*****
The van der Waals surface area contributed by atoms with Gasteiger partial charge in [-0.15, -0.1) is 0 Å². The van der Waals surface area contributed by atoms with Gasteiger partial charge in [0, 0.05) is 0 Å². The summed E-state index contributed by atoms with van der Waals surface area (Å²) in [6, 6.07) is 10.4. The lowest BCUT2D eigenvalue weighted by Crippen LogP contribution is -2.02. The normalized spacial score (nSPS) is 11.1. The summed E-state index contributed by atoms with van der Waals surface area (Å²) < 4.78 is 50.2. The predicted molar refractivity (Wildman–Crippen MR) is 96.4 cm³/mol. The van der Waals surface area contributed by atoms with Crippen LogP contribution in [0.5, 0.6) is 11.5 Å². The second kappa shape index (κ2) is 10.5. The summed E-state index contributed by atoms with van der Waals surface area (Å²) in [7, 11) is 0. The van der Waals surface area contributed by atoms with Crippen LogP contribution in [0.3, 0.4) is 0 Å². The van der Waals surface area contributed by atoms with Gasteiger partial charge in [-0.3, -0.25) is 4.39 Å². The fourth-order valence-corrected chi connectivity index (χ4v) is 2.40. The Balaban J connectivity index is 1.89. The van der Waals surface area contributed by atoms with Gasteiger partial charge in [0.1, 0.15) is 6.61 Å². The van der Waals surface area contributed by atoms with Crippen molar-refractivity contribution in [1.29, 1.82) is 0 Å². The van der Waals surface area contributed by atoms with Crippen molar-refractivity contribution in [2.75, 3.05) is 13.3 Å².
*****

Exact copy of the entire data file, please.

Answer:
The van der Waals surface area contributed by atoms with Gasteiger partial charge in [-0.15, -0.1) is 0 Å². The van der Waals surface area contributed by atoms with Gasteiger partial charge in [0, 0.05) is 0 Å². The summed E-state index contributed by atoms with van der Waals surface area (Å²) in [6, 6.07) is 10.4. The lowest BCUT2D eigenvalue weighted by Crippen LogP contribution is -2.02. The normalized spacial score (nSPS) is 11.1. The summed E-state index contributed by atoms with van der Waals surface area (Å²) < 4.78 is 50.2. The predicted molar refractivity (Wildman–Crippen MR) is 96.4 cm³/mol. The van der Waals surface area contributed by atoms with Crippen LogP contribution in [0.5, 0.6) is 11.5 Å². The second kappa shape index (κ2) is 10.5. The summed E-state index contributed by atoms with van der Waals surface area (Å²) in [7, 11) is 0. The van der Waals surface area contributed by atoms with Crippen LogP contribution in [0.3, 0.4) is 0 Å². The van der Waals surface area contributed by atoms with Gasteiger partial charge in [-0.3, -0.25) is 4.39 Å². The fourth-order valence-corrected chi connectivity index (χ4v) is 2.40. The Balaban J connectivity index is 1.89. The van der Waals surface area contributed by atoms with Gasteiger partial charge in [0.1, 0.15) is 6.61 Å². The van der Waals surface area contributed by atoms with Crippen molar-refractivity contribution in [1.29, 1.82) is 0 Å². The van der Waals surface area contributed by atoms with Crippen molar-refractivity contribution in [2.75, 3.05) is 13.3 Å².